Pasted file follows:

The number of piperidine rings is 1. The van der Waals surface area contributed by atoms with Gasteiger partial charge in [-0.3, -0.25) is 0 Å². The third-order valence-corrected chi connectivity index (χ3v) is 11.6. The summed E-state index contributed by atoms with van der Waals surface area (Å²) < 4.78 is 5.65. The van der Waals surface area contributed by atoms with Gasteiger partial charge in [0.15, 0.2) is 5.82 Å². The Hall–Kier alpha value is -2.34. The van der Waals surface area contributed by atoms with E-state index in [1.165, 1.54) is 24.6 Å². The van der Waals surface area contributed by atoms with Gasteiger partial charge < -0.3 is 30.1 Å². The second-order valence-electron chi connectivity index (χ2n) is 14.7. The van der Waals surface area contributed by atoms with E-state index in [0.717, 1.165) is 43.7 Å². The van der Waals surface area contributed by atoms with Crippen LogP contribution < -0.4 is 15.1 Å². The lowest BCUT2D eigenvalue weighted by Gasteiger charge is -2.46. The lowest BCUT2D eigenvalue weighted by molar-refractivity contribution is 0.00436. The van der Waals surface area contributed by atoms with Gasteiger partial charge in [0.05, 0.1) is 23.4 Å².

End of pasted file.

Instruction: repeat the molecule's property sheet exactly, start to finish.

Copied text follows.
The number of piperidine rings is 1. The van der Waals surface area contributed by atoms with Gasteiger partial charge in [-0.3, -0.25) is 0 Å². The third-order valence-corrected chi connectivity index (χ3v) is 11.6. The summed E-state index contributed by atoms with van der Waals surface area (Å²) < 4.78 is 5.65. The van der Waals surface area contributed by atoms with Gasteiger partial charge in [0.15, 0.2) is 5.82 Å². The Hall–Kier alpha value is -2.34. The van der Waals surface area contributed by atoms with E-state index in [1.165, 1.54) is 24.6 Å². The van der Waals surface area contributed by atoms with Gasteiger partial charge < -0.3 is 30.1 Å². The second-order valence-electron chi connectivity index (χ2n) is 14.7. The van der Waals surface area contributed by atoms with E-state index in [0.717, 1.165) is 43.7 Å². The van der Waals surface area contributed by atoms with Crippen LogP contribution < -0.4 is 15.1 Å². The lowest BCUT2D eigenvalue weighted by Gasteiger charge is -2.46. The lowest BCUT2D eigenvalue weighted by molar-refractivity contribution is 0.00436. The van der Waals surface area contributed by atoms with Gasteiger partial charge in [0.05, 0.1) is 23.4 Å².